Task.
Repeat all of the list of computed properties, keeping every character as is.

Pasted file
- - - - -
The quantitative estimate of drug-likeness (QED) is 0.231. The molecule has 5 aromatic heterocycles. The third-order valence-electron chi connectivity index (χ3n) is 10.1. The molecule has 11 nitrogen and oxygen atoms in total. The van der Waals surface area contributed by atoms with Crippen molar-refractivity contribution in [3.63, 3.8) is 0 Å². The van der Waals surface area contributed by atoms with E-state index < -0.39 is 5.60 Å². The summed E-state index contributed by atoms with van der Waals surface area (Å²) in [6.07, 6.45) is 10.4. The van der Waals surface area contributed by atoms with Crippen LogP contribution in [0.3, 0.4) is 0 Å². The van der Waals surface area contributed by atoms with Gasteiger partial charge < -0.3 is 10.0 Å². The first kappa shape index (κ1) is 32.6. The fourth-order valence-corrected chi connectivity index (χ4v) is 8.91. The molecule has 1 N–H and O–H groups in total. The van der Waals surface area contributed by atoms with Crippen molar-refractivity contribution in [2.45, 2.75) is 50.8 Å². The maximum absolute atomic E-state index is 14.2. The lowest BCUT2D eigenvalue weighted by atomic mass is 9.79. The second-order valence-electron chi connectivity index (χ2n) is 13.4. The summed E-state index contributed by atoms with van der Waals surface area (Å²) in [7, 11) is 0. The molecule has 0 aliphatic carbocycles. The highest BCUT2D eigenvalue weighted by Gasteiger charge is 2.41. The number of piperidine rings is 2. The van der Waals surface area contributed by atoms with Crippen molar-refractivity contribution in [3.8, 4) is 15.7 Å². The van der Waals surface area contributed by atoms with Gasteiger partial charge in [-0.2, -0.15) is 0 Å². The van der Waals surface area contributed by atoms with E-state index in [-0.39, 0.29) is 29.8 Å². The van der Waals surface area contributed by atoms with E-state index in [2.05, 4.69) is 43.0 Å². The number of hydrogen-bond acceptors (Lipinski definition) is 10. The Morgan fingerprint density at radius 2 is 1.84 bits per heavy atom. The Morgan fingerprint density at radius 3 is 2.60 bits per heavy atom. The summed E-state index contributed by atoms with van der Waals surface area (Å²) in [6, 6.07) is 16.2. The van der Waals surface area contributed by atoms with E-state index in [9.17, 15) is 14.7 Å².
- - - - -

The quantitative estimate of drug-likeness (QED) is 0.231. The molecule has 5 aromatic heterocycles. The third-order valence-electron chi connectivity index (χ3n) is 10.1. The molecule has 11 nitrogen and oxygen atoms in total. The van der Waals surface area contributed by atoms with Crippen molar-refractivity contribution in [3.63, 3.8) is 0 Å². The van der Waals surface area contributed by atoms with E-state index < -0.39 is 5.60 Å². The summed E-state index contributed by atoms with van der Waals surface area (Å²) in [6.07, 6.45) is 10.4. The van der Waals surface area contributed by atoms with Crippen LogP contribution in [0.3, 0.4) is 0 Å². The van der Waals surface area contributed by atoms with Gasteiger partial charge < -0.3 is 10.0 Å². The first kappa shape index (κ1) is 32.6. The fourth-order valence-corrected chi connectivity index (χ4v) is 8.91. The molecule has 1 N–H and O–H groups in total. The van der Waals surface area contributed by atoms with Crippen molar-refractivity contribution in [2.45, 2.75) is 50.8 Å². The maximum absolute atomic E-state index is 14.2. The lowest BCUT2D eigenvalue weighted by atomic mass is 9.79. The second-order valence-electron chi connectivity index (χ2n) is 13.4. The summed E-state index contributed by atoms with van der Waals surface area (Å²) in [7, 11) is 0. The molecule has 0 aliphatic carbocycles. The highest BCUT2D eigenvalue weighted by Gasteiger charge is 2.41. The number of piperidine rings is 2. The van der Waals surface area contributed by atoms with Crippen molar-refractivity contribution in [3.8, 4) is 15.7 Å². The van der Waals surface area contributed by atoms with Gasteiger partial charge in [-0.2, -0.15) is 0 Å². The van der Waals surface area contributed by atoms with E-state index in [-0.39, 0.29) is 29.8 Å². The van der Waals surface area contributed by atoms with E-state index in [2.05, 4.69) is 43.0 Å². The number of hydrogen-bond acceptors (Lipinski definition) is 10. The Morgan fingerprint density at radius 2 is 1.84 bits per heavy atom. The Morgan fingerprint density at radius 3 is 2.60 bits per heavy atom. The summed E-state index contributed by atoms with van der Waals surface area (Å²) in [6, 6.07) is 16.2. The van der Waals surface area contributed by atoms with E-state index in [9.17, 15) is 14.7 Å².